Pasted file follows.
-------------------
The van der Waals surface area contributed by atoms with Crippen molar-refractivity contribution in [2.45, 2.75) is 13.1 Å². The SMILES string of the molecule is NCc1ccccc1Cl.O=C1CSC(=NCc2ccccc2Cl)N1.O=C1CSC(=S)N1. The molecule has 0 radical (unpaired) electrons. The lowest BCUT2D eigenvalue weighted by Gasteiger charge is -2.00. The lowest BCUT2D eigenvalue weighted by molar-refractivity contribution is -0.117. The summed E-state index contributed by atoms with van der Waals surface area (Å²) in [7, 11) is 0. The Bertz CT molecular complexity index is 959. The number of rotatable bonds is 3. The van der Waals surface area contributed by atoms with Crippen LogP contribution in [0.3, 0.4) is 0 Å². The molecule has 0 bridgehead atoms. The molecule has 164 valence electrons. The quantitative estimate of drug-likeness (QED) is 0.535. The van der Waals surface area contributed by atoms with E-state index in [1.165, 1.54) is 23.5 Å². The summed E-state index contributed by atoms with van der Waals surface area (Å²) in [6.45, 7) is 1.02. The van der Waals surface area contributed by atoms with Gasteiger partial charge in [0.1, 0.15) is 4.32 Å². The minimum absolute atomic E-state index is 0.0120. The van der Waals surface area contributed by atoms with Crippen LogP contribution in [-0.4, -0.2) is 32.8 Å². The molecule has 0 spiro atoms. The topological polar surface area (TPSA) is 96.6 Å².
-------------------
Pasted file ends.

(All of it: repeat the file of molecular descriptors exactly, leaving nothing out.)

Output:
The van der Waals surface area contributed by atoms with Crippen molar-refractivity contribution in [2.45, 2.75) is 13.1 Å². The SMILES string of the molecule is NCc1ccccc1Cl.O=C1CSC(=NCc2ccccc2Cl)N1.O=C1CSC(=S)N1. The molecule has 0 radical (unpaired) electrons. The lowest BCUT2D eigenvalue weighted by Gasteiger charge is -2.00. The lowest BCUT2D eigenvalue weighted by molar-refractivity contribution is -0.117. The summed E-state index contributed by atoms with van der Waals surface area (Å²) in [7, 11) is 0. The Bertz CT molecular complexity index is 959. The number of rotatable bonds is 3. The van der Waals surface area contributed by atoms with Crippen LogP contribution in [0.3, 0.4) is 0 Å². The molecule has 0 bridgehead atoms. The molecule has 164 valence electrons. The quantitative estimate of drug-likeness (QED) is 0.535. The van der Waals surface area contributed by atoms with E-state index in [1.165, 1.54) is 23.5 Å². The summed E-state index contributed by atoms with van der Waals surface area (Å²) in [6.45, 7) is 1.02. The van der Waals surface area contributed by atoms with Gasteiger partial charge in [0.1, 0.15) is 4.32 Å². The minimum absolute atomic E-state index is 0.0120. The van der Waals surface area contributed by atoms with Crippen LogP contribution in [-0.4, -0.2) is 32.8 Å². The molecule has 0 spiro atoms. The topological polar surface area (TPSA) is 96.6 Å².